Word is that President Obama’s State of the Union speech will focus on inequality. This is no surprise, as the Democrats have concluded that inequality is the issue that gives them the best chance to distract from Obamacare’s failures and fire up their base. It also offers an implicit rejoinder to the fact that Obama has presided over a lousy economy for the last five years: sure the economy is bad, but the solution is to get your hands on someone else’s money.
“Inequality” is a highly elastic concept. No one seriously argues that everyone’s income or wealth should be the same, so each listener can ascribe his own meaning to the term. And polls suggest that most Americans agree that, in some fashion, “inequality” is a legitimate issue. The Democrats’ problem is that they haven’t convinced voters that the solution to the problem of inequality, however defined, is more government. Today’s Rasmussen Reports includes these very interesting data:
A new Rasmussen Reports national telephone survey finds that 69% of Likely U.S. Voters consider income inequality at least a somewhat serious problem in the United States today. …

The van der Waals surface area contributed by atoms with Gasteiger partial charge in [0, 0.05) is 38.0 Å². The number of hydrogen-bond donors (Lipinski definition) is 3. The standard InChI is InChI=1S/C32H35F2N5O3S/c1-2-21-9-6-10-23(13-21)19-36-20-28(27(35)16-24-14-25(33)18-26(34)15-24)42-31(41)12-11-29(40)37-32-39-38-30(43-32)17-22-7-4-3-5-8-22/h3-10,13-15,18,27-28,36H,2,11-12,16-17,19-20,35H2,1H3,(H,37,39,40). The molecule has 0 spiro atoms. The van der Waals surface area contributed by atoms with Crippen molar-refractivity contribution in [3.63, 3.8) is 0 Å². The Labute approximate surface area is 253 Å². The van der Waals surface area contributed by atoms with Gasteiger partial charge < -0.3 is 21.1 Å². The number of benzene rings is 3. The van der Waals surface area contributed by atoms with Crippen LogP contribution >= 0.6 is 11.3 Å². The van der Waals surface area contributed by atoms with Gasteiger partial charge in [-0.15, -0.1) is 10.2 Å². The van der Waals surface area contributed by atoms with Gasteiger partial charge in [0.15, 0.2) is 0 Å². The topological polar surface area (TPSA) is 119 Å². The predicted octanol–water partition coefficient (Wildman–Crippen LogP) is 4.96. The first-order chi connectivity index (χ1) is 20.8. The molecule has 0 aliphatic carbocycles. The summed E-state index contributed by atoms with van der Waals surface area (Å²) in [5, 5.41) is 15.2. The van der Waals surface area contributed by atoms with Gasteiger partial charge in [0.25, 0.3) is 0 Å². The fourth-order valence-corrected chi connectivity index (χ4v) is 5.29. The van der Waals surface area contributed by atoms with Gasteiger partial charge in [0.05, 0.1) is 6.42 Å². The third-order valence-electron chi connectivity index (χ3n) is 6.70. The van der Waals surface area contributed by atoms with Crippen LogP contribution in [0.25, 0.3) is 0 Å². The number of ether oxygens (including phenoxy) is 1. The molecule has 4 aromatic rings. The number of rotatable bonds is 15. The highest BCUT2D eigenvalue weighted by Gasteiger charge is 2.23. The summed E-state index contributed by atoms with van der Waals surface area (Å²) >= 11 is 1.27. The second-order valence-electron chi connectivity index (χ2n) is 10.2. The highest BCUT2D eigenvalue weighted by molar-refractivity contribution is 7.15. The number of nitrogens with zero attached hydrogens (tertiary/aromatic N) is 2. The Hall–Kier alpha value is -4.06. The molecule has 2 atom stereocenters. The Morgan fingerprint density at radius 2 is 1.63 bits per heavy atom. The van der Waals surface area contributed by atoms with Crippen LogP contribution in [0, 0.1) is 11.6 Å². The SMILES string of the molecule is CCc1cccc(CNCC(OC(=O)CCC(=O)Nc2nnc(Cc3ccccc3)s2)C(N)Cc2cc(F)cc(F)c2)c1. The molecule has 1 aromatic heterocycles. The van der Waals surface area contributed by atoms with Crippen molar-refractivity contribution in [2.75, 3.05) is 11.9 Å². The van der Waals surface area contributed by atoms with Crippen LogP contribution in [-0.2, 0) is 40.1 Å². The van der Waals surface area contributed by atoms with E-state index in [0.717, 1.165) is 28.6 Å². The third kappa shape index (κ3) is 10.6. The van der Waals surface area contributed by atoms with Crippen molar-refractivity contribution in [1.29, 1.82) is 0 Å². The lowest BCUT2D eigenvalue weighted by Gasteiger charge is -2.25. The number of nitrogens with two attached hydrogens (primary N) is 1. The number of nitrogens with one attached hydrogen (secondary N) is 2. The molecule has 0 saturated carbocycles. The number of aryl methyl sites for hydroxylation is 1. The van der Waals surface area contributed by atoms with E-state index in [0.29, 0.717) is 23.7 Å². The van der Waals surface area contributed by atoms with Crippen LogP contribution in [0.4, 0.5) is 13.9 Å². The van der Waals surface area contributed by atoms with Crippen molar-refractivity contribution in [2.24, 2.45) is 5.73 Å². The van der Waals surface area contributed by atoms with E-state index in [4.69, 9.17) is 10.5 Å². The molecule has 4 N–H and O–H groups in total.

But when asked which would do more to close the income gap in America, 59% choose less government involvement in the economy over more government action. Thirty-three percent (33%) think increased government involvement in the economy would do more to close the income gap.
A plurality (48%) says society overall would be less fair if the government got more involved in regulating the economy. Twenty-nine percent (29%) think increased government involvement would ensure that society is more fair. Fifteen percent (15%) see no impact from more government involvement in the economy.
These findings suggest that most Americans have figured out that cronyism works for the well-connected, but not for the rest of us. The majority is absolutely correct in believing that the key to broader opportunity is a growing economy fueled by free enterprise, not a statist division of the wealth.
So President Obama has his work cut out for him. Orating about hardship, inequality and a lousy economy won’t be enough. He somehow needs to convince Americans not only that economic horizons have been narrowing on his watch, but that more and more government–the very path that we have been on for the last five years, and longer–can somehow be the cure rather than the disease. If the Rasmussen data are anywhere close to correct, he will be addressing a highly skeptical audience.